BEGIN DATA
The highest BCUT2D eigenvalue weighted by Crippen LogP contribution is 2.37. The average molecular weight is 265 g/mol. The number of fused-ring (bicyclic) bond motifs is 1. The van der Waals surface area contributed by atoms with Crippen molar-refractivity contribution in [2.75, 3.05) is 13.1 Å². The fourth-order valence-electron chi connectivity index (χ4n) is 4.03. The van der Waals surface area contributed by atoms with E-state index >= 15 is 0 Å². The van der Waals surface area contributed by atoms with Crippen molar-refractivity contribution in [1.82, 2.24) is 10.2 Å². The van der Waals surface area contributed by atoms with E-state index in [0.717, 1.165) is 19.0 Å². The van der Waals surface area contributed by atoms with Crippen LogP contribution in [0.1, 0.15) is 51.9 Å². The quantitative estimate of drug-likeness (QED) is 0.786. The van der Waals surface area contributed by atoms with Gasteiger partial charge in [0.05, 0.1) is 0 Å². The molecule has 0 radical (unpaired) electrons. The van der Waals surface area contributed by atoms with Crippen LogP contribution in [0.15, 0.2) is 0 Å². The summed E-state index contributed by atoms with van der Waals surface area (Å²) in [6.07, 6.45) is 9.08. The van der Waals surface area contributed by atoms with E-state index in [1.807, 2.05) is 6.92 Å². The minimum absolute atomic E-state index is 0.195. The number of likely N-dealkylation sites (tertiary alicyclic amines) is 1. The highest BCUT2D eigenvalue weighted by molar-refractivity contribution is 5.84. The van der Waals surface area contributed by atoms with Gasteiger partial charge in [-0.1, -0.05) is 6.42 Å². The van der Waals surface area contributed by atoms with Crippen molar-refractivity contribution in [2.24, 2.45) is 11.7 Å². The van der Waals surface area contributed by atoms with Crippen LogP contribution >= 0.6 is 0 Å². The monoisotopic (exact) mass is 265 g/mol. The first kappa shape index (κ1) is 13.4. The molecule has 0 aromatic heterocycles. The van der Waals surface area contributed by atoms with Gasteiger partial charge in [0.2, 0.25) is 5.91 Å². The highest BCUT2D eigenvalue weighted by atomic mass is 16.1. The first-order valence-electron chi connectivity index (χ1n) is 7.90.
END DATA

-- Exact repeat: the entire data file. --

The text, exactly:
The highest BCUT2D eigenvalue weighted by Crippen LogP contribution is 2.37. The average molecular weight is 265 g/mol. The number of fused-ring (bicyclic) bond motifs is 1. The van der Waals surface area contributed by atoms with Crippen molar-refractivity contribution in [2.75, 3.05) is 13.1 Å². The fourth-order valence-electron chi connectivity index (χ4n) is 4.03. The van der Waals surface area contributed by atoms with E-state index >= 15 is 0 Å². The van der Waals surface area contributed by atoms with Crippen molar-refractivity contribution in [1.82, 2.24) is 10.2 Å². The van der Waals surface area contributed by atoms with E-state index in [0.717, 1.165) is 19.0 Å². The van der Waals surface area contributed by atoms with Crippen LogP contribution in [0.1, 0.15) is 51.9 Å². The quantitative estimate of drug-likeness (QED) is 0.786. The van der Waals surface area contributed by atoms with Gasteiger partial charge in [0.05, 0.1) is 0 Å². The molecule has 0 radical (unpaired) electrons. The van der Waals surface area contributed by atoms with Crippen LogP contribution in [0.15, 0.2) is 0 Å². The summed E-state index contributed by atoms with van der Waals surface area (Å²) in [6.07, 6.45) is 9.08. The van der Waals surface area contributed by atoms with E-state index in [1.807, 2.05) is 6.92 Å². The minimum absolute atomic E-state index is 0.195. The number of likely N-dealkylation sites (tertiary alicyclic amines) is 1. The highest BCUT2D eigenvalue weighted by molar-refractivity contribution is 5.84. The van der Waals surface area contributed by atoms with Gasteiger partial charge in [-0.1, -0.05) is 6.42 Å². The van der Waals surface area contributed by atoms with Crippen molar-refractivity contribution in [2.24, 2.45) is 11.7 Å². The van der Waals surface area contributed by atoms with Crippen LogP contribution >= 0.6 is 0 Å². The monoisotopic (exact) mass is 265 g/mol. The first kappa shape index (κ1) is 13.4. The molecule has 0 aromatic heterocycles. The van der Waals surface area contributed by atoms with Gasteiger partial charge in [0.2, 0.25) is 5.91 Å². The highest BCUT2D eigenvalue weighted by atomic mass is 16.1. The first-order valence-electron chi connectivity index (χ1n) is 7.90.